HELENA — Rep. Joel Krautter (R-Sidney) said Montana’s urban counties are rapidly expanding and spearheading the state’s economic growth while rural counties are being left behind.
“But for Montana’s other 44 counties—our rural areas—we are seeing a population flatlining. Where are we going to be in 15, 20, 30 years? Are we just going to be a state of seven urban booming areas and 44 ghost counties?” he said.
How much money is given to workers would depend on experience and location, but wouldn’t be more than $15,000. The state would only pay half the amount, with local governments and employers matching the other half.
Krautter said different people have different needs and they can use the funding however they like, whether it’s to pay back student loans or for a down payment on a house.
Krautter also said he wants people to stay in these communities, so those getting funding would be forced into a five-year commitment.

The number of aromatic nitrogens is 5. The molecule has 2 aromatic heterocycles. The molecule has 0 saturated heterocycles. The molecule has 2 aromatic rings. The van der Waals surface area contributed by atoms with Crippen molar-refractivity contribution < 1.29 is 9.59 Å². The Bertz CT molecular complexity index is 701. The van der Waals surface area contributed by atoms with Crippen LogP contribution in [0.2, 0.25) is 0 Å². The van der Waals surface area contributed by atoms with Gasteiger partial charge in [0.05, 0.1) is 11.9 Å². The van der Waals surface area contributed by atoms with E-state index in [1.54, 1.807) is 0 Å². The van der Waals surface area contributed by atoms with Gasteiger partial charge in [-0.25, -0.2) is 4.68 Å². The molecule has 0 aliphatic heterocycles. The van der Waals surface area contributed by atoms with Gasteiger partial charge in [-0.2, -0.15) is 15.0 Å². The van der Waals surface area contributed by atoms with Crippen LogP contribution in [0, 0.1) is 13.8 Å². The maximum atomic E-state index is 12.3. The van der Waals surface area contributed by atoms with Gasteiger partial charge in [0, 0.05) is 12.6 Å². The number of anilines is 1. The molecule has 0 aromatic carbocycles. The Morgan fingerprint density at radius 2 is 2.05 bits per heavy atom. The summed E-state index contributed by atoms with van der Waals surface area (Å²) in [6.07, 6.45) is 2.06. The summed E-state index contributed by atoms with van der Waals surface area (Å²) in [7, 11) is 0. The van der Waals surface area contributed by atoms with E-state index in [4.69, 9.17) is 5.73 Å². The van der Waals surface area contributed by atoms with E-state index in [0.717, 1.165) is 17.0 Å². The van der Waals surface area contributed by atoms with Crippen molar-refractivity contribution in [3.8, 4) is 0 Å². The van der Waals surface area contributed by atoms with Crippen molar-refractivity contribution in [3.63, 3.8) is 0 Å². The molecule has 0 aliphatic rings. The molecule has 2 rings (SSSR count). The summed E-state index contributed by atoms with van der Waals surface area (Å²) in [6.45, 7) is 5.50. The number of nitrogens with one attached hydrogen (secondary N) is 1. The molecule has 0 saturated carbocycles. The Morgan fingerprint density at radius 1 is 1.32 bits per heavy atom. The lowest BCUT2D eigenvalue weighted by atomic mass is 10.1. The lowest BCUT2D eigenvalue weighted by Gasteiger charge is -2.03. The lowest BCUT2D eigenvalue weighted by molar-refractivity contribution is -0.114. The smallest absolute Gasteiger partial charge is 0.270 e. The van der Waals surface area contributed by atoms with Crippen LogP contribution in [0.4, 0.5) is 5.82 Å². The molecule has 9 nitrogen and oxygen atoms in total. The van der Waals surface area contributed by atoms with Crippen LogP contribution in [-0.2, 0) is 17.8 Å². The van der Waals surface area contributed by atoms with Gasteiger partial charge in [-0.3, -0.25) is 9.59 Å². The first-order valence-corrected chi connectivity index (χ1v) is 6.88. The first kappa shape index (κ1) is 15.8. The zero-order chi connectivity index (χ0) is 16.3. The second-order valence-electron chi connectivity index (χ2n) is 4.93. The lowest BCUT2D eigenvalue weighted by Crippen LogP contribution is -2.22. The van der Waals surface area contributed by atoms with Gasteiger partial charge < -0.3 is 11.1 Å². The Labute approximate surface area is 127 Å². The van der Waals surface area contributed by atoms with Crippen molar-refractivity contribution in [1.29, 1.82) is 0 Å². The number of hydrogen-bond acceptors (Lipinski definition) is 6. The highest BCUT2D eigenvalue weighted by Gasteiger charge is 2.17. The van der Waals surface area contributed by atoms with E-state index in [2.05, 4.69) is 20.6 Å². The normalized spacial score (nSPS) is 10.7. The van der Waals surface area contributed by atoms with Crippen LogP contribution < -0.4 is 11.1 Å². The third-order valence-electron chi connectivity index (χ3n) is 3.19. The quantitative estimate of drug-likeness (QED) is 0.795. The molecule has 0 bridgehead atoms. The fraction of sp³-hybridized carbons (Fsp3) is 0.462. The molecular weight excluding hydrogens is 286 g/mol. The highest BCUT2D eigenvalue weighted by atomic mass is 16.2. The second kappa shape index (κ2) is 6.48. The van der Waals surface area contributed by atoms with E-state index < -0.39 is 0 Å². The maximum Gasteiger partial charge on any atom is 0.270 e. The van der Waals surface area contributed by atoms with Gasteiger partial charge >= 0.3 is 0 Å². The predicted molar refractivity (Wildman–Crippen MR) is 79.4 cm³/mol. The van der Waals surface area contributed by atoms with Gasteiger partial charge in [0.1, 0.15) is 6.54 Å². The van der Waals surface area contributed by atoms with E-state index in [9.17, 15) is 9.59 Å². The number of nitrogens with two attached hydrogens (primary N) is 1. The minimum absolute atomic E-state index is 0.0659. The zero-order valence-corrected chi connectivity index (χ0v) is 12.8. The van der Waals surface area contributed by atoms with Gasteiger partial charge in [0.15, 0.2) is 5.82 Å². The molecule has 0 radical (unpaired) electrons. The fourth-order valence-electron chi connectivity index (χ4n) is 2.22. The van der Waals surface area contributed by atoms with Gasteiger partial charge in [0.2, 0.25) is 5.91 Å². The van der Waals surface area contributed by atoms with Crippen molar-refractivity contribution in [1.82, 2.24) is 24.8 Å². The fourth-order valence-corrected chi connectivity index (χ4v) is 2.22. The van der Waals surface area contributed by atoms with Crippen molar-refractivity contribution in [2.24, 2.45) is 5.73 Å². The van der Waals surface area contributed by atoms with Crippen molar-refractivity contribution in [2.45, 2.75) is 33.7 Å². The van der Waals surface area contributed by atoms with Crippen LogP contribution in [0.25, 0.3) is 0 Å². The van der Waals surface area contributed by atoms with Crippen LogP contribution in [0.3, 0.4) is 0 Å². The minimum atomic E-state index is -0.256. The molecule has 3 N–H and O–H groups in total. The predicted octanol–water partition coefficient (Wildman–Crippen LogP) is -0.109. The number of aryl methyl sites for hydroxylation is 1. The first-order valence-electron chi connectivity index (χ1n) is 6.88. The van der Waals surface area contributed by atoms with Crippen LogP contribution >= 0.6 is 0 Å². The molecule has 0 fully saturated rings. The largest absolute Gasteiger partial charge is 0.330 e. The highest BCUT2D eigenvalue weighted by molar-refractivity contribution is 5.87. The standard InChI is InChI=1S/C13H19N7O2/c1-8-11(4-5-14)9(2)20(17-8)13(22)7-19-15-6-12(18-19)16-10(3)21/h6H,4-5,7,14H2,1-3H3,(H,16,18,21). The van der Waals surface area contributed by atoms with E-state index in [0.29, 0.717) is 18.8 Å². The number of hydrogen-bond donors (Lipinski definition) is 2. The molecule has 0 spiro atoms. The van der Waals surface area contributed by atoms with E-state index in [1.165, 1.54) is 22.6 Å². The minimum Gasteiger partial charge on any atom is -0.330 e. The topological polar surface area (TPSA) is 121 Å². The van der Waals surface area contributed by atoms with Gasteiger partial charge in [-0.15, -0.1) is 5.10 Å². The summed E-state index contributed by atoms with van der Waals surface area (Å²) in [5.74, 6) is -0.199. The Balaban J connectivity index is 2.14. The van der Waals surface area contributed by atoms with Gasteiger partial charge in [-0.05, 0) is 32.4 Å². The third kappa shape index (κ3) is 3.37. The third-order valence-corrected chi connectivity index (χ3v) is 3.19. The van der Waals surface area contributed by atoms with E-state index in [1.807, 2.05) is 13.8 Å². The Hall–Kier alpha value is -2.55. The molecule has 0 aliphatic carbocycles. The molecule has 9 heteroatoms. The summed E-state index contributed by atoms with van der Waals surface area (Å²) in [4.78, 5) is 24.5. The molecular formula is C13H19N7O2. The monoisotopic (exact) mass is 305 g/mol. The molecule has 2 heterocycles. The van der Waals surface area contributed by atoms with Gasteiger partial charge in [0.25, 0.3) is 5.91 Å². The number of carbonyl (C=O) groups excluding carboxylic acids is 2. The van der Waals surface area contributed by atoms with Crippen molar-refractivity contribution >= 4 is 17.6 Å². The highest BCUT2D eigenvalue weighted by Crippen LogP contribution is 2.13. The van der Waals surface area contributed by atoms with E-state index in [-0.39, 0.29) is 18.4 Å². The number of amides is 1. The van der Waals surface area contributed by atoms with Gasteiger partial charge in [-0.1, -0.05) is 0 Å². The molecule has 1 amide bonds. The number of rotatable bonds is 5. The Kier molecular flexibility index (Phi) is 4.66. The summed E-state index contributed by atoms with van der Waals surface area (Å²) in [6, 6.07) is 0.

“Five years also gives enough time to establish roots and relationships in a community. And that’s ultimately what we want. We want people who are going to stay beyond the five years.” he said.
The bill had 12 supporters and no opponents when it was heard before the House Business and Labor Committee Monday.
-Tim Pierce reporting for the UM Legislative News Service, University of Montana School of Journalism
Tim Pierce is a reporter with the UM Legislative News Service, a partnership of the University of Montana School of Journalism, the Montana Broadcasters Association, the Greater Montana Foundation and the Montana Newspaper Association.